lol, back in my youth, the Trioplan was well known for its mediocre performance, low price and generally a down market alternative to decent lens like the Zeiss Tessar. Still got plenty of good old photo of mine taken with this baby .. do not recall though about anyone particular sacred about their Bokeh ( or rather more rationally termed defocusing blur back then )
I am not sure if this is a good thing or a bad one ... \@.@/
sounds interesting and seems well suited for scientific , and industrial / automotive / security use. Not sure if it had much for general photography at this moment of development.
Reading about it, it seems there is still quite a number of factors that need to be addressed , but that's new technology as they are anyway
if this is what Hassy been saying , that exciting new product, then I must say I am so disappointed. Sure its got a new sensor, 4K UHD, bla bla bla, but all that pretty much expected as the sensor is nothing new and the capability of that sensor is well known already , the H series can hardly be termed a new product either. A evolution update it is, a new product it is not, let alone an exciting new product
for a $2.5K hybrid, that cannot even record RAW on still capture, I doubt it can really be termed a hybrid. A capable camcorder it is, but its not a hybrid by any mean. Any of those with a larger sensor, interchangeable lens mount, and far cheaper can do both quality capture on both Still and Video; those are hybrid for real ..
I wonder if they still take order for Glass Plate like they used to .. oh good old days that is ...
DotCom Editor: Wouldn't this make more sense for APReview rather than DPReview?
That said, I sure do miss Panatomic X.
Well , Large Format Film capture incorporated into post development digital workflow is not uncommon. Or in reverse, Digitally recording to Sheet Film, or for the more involved, digital negative and expose to sheet film .. these are all very viable methods of imaging
dark goob: But can they reverse engineer the ability to upgrade their operating system after a phone's been out for more than two years? Or will they keep leaving millions of users open to hackers?
I think we are talking about different matter here, what I mean is not about Android not open to hack, what I mean is Android device do not need to be bound by using the factory OS and thus not bound by limit of the development, There are many indie / 3rd party ROM for various device that are update often .. But if its security, then all of iOS, Android and Window phone ( all version of them ) are all pretty open to hack and also all Device Mfr are guilty of lacking in security update. In a fashion I think this is partly to be blamed on the user. After all, once sold its also up to the user to maintain the system so can't really blame that all on Mfr or anyone else.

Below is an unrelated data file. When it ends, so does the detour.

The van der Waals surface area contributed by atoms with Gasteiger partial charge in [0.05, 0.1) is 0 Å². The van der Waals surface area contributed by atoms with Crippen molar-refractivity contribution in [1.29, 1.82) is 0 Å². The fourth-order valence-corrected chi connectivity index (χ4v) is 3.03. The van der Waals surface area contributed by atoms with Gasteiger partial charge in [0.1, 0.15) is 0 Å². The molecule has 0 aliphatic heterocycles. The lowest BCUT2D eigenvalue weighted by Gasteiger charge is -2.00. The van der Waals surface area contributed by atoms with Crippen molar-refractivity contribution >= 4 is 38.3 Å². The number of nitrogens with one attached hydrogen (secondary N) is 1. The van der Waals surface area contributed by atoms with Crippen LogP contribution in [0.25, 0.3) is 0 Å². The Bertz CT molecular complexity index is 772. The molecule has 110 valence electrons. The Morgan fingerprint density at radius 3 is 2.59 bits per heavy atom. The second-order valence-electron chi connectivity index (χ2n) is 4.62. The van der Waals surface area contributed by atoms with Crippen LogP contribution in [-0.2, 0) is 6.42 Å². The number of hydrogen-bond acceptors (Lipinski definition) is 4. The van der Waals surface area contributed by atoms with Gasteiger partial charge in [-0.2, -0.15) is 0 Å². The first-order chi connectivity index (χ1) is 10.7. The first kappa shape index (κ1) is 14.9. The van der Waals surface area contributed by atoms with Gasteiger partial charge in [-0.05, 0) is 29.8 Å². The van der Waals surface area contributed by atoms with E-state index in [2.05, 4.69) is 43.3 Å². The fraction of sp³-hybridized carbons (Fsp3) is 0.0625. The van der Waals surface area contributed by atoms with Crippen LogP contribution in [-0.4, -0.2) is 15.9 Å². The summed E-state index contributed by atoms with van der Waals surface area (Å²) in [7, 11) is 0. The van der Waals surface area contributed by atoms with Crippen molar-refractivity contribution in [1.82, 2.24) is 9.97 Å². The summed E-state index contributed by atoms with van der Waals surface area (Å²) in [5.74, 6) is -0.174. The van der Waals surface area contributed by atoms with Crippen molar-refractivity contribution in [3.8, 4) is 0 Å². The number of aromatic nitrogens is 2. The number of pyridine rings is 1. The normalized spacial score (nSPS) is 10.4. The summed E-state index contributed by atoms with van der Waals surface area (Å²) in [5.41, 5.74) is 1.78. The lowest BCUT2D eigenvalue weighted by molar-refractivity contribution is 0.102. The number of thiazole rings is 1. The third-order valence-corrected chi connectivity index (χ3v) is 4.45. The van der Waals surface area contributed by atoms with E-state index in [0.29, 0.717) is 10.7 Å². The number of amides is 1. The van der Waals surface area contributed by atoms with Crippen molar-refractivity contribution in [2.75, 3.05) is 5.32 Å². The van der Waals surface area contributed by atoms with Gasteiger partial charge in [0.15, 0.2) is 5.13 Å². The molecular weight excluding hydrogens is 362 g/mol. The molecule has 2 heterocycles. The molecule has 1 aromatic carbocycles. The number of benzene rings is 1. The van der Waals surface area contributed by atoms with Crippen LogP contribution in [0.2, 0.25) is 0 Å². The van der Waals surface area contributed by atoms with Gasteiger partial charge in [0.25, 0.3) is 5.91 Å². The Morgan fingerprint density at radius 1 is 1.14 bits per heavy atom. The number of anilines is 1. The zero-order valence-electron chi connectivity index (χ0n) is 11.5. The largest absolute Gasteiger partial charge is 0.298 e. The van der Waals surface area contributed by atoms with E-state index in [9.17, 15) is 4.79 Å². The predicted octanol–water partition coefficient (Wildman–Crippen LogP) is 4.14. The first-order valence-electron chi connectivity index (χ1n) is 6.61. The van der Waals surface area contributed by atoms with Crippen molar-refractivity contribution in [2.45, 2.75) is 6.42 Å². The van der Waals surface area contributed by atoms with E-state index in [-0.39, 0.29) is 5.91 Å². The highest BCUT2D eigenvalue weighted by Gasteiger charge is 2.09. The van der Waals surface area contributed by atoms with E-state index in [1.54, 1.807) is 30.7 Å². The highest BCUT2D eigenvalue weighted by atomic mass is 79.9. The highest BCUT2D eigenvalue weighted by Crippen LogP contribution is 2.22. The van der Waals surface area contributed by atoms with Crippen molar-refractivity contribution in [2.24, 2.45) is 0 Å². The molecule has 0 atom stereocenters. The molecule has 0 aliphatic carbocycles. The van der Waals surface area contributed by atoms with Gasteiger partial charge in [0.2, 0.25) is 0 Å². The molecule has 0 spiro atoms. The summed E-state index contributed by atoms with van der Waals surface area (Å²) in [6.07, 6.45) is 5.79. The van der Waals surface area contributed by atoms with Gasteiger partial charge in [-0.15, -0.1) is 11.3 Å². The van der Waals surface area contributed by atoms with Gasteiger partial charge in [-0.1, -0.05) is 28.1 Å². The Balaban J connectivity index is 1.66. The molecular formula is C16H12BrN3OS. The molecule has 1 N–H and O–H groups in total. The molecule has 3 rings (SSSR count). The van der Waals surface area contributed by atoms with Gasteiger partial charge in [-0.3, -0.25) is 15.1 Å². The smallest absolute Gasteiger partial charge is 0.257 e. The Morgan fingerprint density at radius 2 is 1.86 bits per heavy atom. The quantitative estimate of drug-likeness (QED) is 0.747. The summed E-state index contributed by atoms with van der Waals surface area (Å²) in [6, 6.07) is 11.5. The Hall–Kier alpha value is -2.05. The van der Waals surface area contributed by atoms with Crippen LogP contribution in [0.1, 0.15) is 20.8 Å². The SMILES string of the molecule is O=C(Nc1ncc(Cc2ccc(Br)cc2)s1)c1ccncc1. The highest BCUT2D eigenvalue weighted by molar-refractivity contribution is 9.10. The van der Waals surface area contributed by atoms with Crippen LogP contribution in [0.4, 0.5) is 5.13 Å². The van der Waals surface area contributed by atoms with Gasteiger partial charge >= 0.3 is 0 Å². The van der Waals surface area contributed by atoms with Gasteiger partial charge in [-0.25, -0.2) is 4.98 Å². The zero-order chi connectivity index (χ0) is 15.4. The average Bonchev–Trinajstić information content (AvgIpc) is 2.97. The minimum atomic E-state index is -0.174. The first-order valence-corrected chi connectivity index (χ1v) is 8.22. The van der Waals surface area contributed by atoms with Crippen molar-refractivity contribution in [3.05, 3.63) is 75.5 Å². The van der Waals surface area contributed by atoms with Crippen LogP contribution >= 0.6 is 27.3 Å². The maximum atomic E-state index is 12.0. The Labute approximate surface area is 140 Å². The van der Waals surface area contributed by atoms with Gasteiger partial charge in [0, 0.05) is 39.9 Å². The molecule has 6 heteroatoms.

this is no something of a news at all, collaboration in tech sector is nothing new .. cross licensing, licensed manufacturing ( OEM ) in this case commissioned by Samsung and fulfilled by Sony. And by any mean this technology is neither Samung nor Sony innovation, nor even Canon. it was just that they bring that to consumer electronic market but the tech had been used in prior application by others for a long long time
Android Project is an open source one, so hardly one would cal that a hacker's job. No one need to reverse engineer anything. The only part proprietary needed is the Hardware interface part and this part also is quite standardized. This is where Android is in that fashion more future prooof than iOS and Windows 10
nothing confusing here, you state a protocol, the media and device need to support that to work full function, isn't that apparent and straight forward. Want a mess, take a look at DIY PC building and what they have
munro harrap: The proble is it is incomplete, like a car with a wheel missing. It is ideal for mobiles but cannot hold them, as you now have to buy a holder, duh. Same fo a camera if you need to use it vertically to get best quality panoramas. Yes, I can put a tripod head on it and tilt it but results will then depend on how off axis the lens is and whether the Polaroid is able to rotate with that unbalanced load... It looks perfect for upright mobile fixtures though thats at least another £30 to buy a basic mobile tripod mount . And wobble.... Who knows?